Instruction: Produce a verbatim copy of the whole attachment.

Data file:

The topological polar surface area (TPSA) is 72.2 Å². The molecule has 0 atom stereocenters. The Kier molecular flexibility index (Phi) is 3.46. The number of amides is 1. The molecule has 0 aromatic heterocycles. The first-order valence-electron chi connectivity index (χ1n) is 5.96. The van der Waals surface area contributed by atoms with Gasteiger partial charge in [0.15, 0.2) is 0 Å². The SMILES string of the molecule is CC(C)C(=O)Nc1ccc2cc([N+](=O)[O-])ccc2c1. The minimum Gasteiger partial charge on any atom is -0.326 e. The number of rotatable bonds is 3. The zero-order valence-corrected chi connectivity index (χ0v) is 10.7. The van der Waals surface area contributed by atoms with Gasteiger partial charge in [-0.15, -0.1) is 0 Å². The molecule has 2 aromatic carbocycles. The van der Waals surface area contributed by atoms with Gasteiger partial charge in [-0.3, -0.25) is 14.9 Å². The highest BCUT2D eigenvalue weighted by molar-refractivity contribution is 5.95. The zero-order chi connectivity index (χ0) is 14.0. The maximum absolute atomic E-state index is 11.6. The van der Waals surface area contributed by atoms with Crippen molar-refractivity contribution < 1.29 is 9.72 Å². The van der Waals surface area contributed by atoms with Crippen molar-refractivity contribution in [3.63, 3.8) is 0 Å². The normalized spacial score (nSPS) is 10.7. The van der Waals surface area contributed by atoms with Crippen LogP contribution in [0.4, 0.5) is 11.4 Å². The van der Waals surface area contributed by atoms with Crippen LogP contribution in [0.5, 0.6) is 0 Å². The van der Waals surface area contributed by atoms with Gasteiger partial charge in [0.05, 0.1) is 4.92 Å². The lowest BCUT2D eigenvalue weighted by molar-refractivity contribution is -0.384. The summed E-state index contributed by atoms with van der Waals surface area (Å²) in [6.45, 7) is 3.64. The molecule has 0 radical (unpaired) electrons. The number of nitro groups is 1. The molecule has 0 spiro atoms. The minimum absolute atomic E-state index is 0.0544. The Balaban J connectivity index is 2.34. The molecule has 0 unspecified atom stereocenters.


The topological polar surface area (TPSA) is 72.2 Å². The molecule has 0 atom stereocenters. The Kier molecular flexibility index (Phi) is 3.46. The number of amides is 1. The molecule has 0 aromatic heterocycles. The first-order valence-electron chi connectivity index (χ1n) is 5.96. The van der Waals surface area contributed by atoms with Gasteiger partial charge in [0.15, 0.2) is 0 Å². The SMILES string of the molecule is CC(C)C(=O)Nc1ccc2cc([N+](=O)[O-])ccc2c1. The minimum Gasteiger partial charge on any atom is -0.326 e. The number of rotatable bonds is 3. The zero-order valence-corrected chi connectivity index (χ0v) is 10.7. The van der Waals surface area contributed by atoms with Gasteiger partial charge in [-0.15, -0.1) is 0 Å². The molecule has 2 aromatic carbocycles. The van der Waals surface area contributed by atoms with Gasteiger partial charge in [-0.3, -0.25) is 14.9 Å². The highest BCUT2D eigenvalue weighted by molar-refractivity contribution is 5.95. The zero-order chi connectivity index (χ0) is 14.0. The maximum absolute atomic E-state index is 11.6. The van der Waals surface area contributed by atoms with Crippen molar-refractivity contribution < 1.29 is 9.72 Å². The van der Waals surface area contributed by atoms with Crippen molar-refractivity contribution in [3.63, 3.8) is 0 Å². The normalized spacial score (nSPS) is 10.7. The van der Waals surface area contributed by atoms with Crippen LogP contribution in [0.4, 0.5) is 11.4 Å². The van der Waals surface area contributed by atoms with Crippen LogP contribution in [0.5, 0.6) is 0 Å². The van der Waals surface area contributed by atoms with Gasteiger partial charge in [0.05, 0.1) is 4.92 Å². The lowest BCUT2D eigenvalue weighted by molar-refractivity contribution is -0.384. The summed E-state index contributed by atoms with van der Waals surface area (Å²) in [6.45, 7) is 3.64. The molecule has 0 radical (unpaired) electrons. The number of nitro groups is 1. The molecule has 0 spiro atoms. The minimum absolute atomic E-state index is 0.0544. The Balaban J connectivity index is 2.34. The molecule has 0 unspecified atom stereocenters.